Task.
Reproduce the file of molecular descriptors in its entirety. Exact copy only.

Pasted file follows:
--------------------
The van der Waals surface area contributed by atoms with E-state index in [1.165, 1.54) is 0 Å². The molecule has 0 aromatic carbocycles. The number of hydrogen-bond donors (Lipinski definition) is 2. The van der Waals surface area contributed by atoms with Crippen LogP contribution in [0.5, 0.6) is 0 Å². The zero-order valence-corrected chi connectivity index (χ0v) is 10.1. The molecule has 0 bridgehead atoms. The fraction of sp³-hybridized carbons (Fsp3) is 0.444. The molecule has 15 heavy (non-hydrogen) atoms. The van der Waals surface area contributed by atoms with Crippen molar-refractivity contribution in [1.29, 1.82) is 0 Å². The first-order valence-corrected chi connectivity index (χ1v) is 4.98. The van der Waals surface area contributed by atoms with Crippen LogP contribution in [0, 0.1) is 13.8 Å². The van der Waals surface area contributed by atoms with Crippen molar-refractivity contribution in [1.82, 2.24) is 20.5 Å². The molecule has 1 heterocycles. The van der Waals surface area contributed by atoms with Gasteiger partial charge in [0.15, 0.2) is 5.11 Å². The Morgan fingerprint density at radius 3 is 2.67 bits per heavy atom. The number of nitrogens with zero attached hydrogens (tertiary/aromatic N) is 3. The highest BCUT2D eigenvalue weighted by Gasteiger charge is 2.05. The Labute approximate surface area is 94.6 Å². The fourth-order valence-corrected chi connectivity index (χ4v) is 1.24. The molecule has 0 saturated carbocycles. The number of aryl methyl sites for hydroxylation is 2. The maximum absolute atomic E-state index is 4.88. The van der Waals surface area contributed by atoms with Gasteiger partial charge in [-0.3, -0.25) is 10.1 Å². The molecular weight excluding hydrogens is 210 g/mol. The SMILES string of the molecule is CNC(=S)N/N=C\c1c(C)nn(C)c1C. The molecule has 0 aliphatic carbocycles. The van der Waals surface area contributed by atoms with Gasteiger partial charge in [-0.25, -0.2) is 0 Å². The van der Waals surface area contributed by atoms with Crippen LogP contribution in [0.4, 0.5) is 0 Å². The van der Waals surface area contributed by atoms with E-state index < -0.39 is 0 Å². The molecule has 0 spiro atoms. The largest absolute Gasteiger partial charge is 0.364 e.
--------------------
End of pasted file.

The van der Waals surface area contributed by atoms with E-state index in [1.165, 1.54) is 0 Å². The molecule has 0 aromatic carbocycles. The number of hydrogen-bond donors (Lipinski definition) is 2. The van der Waals surface area contributed by atoms with Crippen LogP contribution in [0.5, 0.6) is 0 Å². The zero-order valence-corrected chi connectivity index (χ0v) is 10.1. The molecule has 0 bridgehead atoms. The fraction of sp³-hybridized carbons (Fsp3) is 0.444. The molecule has 15 heavy (non-hydrogen) atoms. The van der Waals surface area contributed by atoms with Crippen molar-refractivity contribution in [1.29, 1.82) is 0 Å². The first-order valence-corrected chi connectivity index (χ1v) is 4.98. The van der Waals surface area contributed by atoms with Crippen LogP contribution in [0, 0.1) is 13.8 Å². The van der Waals surface area contributed by atoms with Crippen molar-refractivity contribution in [1.82, 2.24) is 20.5 Å². The molecule has 1 heterocycles. The van der Waals surface area contributed by atoms with Gasteiger partial charge in [0.15, 0.2) is 5.11 Å². The Morgan fingerprint density at radius 3 is 2.67 bits per heavy atom. The number of nitrogens with zero attached hydrogens (tertiary/aromatic N) is 3. The highest BCUT2D eigenvalue weighted by Gasteiger charge is 2.05. The Labute approximate surface area is 94.6 Å². The fourth-order valence-corrected chi connectivity index (χ4v) is 1.24. The molecule has 0 saturated carbocycles. The number of aryl methyl sites for hydroxylation is 2. The maximum absolute atomic E-state index is 4.88. The van der Waals surface area contributed by atoms with Gasteiger partial charge in [-0.3, -0.25) is 10.1 Å². The molecular weight excluding hydrogens is 210 g/mol. The SMILES string of the molecule is CNC(=S)N/N=C\c1c(C)nn(C)c1C. The molecule has 0 aliphatic carbocycles. The van der Waals surface area contributed by atoms with Gasteiger partial charge in [-0.25, -0.2) is 0 Å². The van der Waals surface area contributed by atoms with Crippen LogP contribution in [0.4, 0.5) is 0 Å². The van der Waals surface area contributed by atoms with E-state index < -0.39 is 0 Å². The molecule has 0 spiro atoms. The largest absolute Gasteiger partial charge is 0.364 e.